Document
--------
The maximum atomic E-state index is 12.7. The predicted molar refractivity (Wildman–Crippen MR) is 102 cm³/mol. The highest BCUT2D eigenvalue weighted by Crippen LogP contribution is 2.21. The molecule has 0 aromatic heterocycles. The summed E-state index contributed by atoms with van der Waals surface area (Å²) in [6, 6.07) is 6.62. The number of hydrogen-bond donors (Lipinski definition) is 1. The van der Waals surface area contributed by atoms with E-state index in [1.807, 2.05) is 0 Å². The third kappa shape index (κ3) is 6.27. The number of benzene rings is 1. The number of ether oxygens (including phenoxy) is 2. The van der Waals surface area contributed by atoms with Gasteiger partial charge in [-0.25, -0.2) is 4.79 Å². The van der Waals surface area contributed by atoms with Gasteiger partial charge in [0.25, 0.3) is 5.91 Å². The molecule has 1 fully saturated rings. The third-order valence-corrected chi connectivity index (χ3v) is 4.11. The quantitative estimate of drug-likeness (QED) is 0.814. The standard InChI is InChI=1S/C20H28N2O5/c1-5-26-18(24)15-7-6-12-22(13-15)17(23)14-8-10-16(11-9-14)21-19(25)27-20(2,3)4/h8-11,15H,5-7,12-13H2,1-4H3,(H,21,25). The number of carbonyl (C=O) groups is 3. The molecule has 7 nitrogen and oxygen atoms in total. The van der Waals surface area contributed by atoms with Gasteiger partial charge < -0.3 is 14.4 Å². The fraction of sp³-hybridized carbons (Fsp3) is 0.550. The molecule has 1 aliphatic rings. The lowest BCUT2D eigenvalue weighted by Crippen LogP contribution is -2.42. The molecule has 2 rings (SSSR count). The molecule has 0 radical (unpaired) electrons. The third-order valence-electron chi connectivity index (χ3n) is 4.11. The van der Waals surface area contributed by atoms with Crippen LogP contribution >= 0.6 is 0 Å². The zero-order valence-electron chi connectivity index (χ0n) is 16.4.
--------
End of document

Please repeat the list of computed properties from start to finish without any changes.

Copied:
The maximum atomic E-state index is 12.7. The predicted molar refractivity (Wildman–Crippen MR) is 102 cm³/mol. The highest BCUT2D eigenvalue weighted by Crippen LogP contribution is 2.21. The molecule has 0 aromatic heterocycles. The summed E-state index contributed by atoms with van der Waals surface area (Å²) in [6, 6.07) is 6.62. The number of hydrogen-bond donors (Lipinski definition) is 1. The van der Waals surface area contributed by atoms with E-state index in [1.807, 2.05) is 0 Å². The third kappa shape index (κ3) is 6.27. The number of benzene rings is 1. The number of ether oxygens (including phenoxy) is 2. The van der Waals surface area contributed by atoms with Gasteiger partial charge in [-0.25, -0.2) is 4.79 Å². The van der Waals surface area contributed by atoms with Gasteiger partial charge in [0.25, 0.3) is 5.91 Å². The molecule has 1 fully saturated rings. The third-order valence-corrected chi connectivity index (χ3v) is 4.11. The quantitative estimate of drug-likeness (QED) is 0.814. The standard InChI is InChI=1S/C20H28N2O5/c1-5-26-18(24)15-7-6-12-22(13-15)17(23)14-8-10-16(11-9-14)21-19(25)27-20(2,3)4/h8-11,15H,5-7,12-13H2,1-4H3,(H,21,25). The number of carbonyl (C=O) groups is 3. The molecule has 7 nitrogen and oxygen atoms in total. The van der Waals surface area contributed by atoms with Gasteiger partial charge < -0.3 is 14.4 Å². The fraction of sp³-hybridized carbons (Fsp3) is 0.550. The molecule has 1 aliphatic rings. The lowest BCUT2D eigenvalue weighted by Crippen LogP contribution is -2.42. The molecule has 2 rings (SSSR count). The molecule has 0 radical (unpaired) electrons. The third-order valence-electron chi connectivity index (χ3n) is 4.11. The van der Waals surface area contributed by atoms with Crippen LogP contribution >= 0.6 is 0 Å². The zero-order valence-electron chi connectivity index (χ0n) is 16.4.